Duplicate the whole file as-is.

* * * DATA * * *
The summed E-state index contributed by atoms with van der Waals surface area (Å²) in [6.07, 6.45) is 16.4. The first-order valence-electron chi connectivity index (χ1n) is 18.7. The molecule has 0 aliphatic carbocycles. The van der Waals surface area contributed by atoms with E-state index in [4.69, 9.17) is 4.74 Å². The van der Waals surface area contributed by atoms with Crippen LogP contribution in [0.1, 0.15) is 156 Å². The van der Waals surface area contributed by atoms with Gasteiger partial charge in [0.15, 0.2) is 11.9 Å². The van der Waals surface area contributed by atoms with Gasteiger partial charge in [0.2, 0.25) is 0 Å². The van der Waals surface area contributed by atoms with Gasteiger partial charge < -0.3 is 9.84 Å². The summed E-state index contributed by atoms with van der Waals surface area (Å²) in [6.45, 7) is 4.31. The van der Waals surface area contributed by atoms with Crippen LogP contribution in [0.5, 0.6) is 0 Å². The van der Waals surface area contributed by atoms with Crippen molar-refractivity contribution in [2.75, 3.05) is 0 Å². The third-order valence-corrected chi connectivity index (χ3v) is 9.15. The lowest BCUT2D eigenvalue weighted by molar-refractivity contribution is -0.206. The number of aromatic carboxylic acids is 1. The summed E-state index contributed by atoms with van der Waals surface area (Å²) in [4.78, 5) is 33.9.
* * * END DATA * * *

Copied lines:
The summed E-state index contributed by atoms with van der Waals surface area (Å²) in [6.07, 6.45) is 16.4. The first-order valence-electron chi connectivity index (χ1n) is 18.7. The molecule has 0 aliphatic carbocycles. The van der Waals surface area contributed by atoms with E-state index in [4.69, 9.17) is 4.74 Å². The van der Waals surface area contributed by atoms with Crippen LogP contribution in [0.1, 0.15) is 156 Å². The van der Waals surface area contributed by atoms with Gasteiger partial charge in [0.15, 0.2) is 11.9 Å². The van der Waals surface area contributed by atoms with Gasteiger partial charge in [0.2, 0.25) is 0 Å². The van der Waals surface area contributed by atoms with Gasteiger partial charge < -0.3 is 9.84 Å². The summed E-state index contributed by atoms with van der Waals surface area (Å²) in [6.45, 7) is 4.31. The van der Waals surface area contributed by atoms with Crippen LogP contribution in [0.5, 0.6) is 0 Å². The van der Waals surface area contributed by atoms with Crippen molar-refractivity contribution in [2.75, 3.05) is 0 Å². The third-order valence-corrected chi connectivity index (χ3v) is 9.15. The lowest BCUT2D eigenvalue weighted by molar-refractivity contribution is -0.206. The number of aromatic carboxylic acids is 1. The summed E-state index contributed by atoms with van der Waals surface area (Å²) in [4.78, 5) is 33.9.